What it is: USANA Health Sciences has been in the direct sales market since 1992. I've been approached by reps in the past to check out their products, and have always declined. Until I ran into a dietitian selling them, and read her story about how her family eats well, but these supplements really increased their energy level. I trust dietitians. I'm also a tired mom - who doesn't want more energy?! So I thought it couldn't hurt to finally try out their multivitamins for myself.
The Mega Antioxidant and Multimineral Plus is the USANA multivitamin mix. It comes in 2 bottles and you take 2 pills from each, twice a day.
Pros: 1) Consumerlab.com has independent ratings of vitamins. They test that the supplement contains the amount of ingredient it claims, that the vitamin disintegrates and that the supplement wasn't lead contaminated (none were, except one supplement for pets). USANA was approved (although it exceeds the Upper Limit for niacin and folic acid). As far as I've heard, these supplements have a good reputation.
2) The USANA supplements also contain 800IU Vitamin D per day, which is higher than more multivitamins. The dietary reference intake is 600 IU per day for adults. I generally recommend about 1000 IU per day for adults (at least in the winter), as it may be linked to prevention of autoimmune disorders, cancer and osteoporosis.
3) The Mega Antioxidant supplement contains some unique ingredients like olive fruit extract, green tea leaf extract, bilberry fruit extract, turmeric, and lycopene. These are unique ingredients in a multivitamin, and provide antioxidants. Turmeric is known as an anti-inflammatory and lycopene for possibly helping prevent prostate cancer.
Cons: 1) As mentioned by Consumerlab.com, the folic acid and niacin in these multivitamins are above the Upper Limit for the day. The folic acid level is 1000 ug/day, which is exactly the upper limit you don't want to go beyond. I would like to see the folic acid at lower levels. Higher intakes can mask vitamin B12 deficiencies (more of a concern for the elderly), and the research seems back and forth and inconclusive whether higher doses can promote cancer.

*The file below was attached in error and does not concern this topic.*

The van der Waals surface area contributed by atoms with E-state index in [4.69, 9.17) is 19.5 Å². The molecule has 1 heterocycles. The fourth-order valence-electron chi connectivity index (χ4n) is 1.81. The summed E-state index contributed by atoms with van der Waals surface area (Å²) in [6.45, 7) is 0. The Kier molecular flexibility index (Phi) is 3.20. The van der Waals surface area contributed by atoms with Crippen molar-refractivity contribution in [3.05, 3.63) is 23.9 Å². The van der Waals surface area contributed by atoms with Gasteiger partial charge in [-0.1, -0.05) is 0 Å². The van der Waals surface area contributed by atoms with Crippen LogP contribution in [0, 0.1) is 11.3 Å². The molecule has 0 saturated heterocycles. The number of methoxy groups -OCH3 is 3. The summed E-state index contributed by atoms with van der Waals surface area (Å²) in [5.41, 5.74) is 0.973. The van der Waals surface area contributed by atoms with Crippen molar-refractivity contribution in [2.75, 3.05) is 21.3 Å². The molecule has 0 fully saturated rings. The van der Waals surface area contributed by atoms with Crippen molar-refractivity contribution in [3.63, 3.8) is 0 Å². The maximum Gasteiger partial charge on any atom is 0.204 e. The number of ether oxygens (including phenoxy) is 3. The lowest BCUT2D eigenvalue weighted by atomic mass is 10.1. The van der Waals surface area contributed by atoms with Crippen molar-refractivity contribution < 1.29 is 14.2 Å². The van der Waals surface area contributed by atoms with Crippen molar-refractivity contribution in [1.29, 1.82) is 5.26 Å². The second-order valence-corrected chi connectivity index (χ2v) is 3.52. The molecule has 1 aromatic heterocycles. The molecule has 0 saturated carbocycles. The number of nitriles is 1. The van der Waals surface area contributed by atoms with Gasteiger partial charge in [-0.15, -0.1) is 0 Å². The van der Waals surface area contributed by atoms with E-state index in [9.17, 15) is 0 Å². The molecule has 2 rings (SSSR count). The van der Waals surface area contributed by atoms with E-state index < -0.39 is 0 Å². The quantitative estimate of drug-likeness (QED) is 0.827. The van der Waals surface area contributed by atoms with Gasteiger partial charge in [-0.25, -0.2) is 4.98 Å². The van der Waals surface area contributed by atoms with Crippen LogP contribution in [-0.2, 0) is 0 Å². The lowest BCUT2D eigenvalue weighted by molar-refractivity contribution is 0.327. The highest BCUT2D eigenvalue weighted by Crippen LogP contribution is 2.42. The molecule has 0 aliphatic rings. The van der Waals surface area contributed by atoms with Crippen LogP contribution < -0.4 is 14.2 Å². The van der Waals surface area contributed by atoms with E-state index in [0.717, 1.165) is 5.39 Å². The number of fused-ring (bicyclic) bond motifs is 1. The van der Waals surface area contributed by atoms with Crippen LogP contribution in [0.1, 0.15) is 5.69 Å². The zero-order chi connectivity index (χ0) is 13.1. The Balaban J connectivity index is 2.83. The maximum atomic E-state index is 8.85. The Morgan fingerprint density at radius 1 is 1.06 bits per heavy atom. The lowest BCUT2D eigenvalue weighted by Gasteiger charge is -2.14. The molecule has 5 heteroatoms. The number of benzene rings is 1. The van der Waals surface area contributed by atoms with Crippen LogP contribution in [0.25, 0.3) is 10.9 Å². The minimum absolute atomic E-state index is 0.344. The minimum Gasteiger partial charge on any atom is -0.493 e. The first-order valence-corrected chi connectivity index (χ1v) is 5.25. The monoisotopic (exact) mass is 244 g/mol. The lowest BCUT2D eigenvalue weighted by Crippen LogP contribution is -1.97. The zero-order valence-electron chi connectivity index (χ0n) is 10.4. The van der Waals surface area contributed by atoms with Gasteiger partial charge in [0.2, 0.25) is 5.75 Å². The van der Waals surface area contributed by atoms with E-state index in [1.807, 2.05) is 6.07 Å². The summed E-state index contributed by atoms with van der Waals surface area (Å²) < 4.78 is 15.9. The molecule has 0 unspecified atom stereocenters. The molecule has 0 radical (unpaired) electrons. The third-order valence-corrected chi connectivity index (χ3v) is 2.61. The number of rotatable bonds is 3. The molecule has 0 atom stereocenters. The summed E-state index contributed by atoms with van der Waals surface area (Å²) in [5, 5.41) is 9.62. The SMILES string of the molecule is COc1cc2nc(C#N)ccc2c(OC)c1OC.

2) I understand why there is no iron in the Multimineral Plus, so this is really just a personal 'con.' Men don't need extra iron. I do. Although I could add that as an additional supplement.
3) Cost. Consumerlab.com lists costs of supplements, which is $1.82/day for this Usana duo. As a comparison, Kirkland multivitamins were also approved, without exceeding any ULs. And cost 0.04 cents per day.
4) Eight pills a day is a lot to swallow. Although they aren't huge, and don't get stuck in your throat like some others I've tried. But it's enough for most people to remember to take supplements once per day, much less twice.
My USANA trial: I was fairly proud of myself for remembering to take these pills twice daily for a month. And for my energy levels? I felt they did slightly increase. Not enough to prevent me from wanting that afternoon nap, but maybe.....30% higher than normal, if I had to pick a number. Which I haven't experienced from a multivitamin before. Why might this be? I don't think it's the B vitamins, as I can tell I peed most of those out (TMI?!). Maybe the green tea leaf extract? I would continue to take this supplement as a multivitamin, although I think the cost may be prohibitive long-term. Have you tried these Usana supplements? What do you think?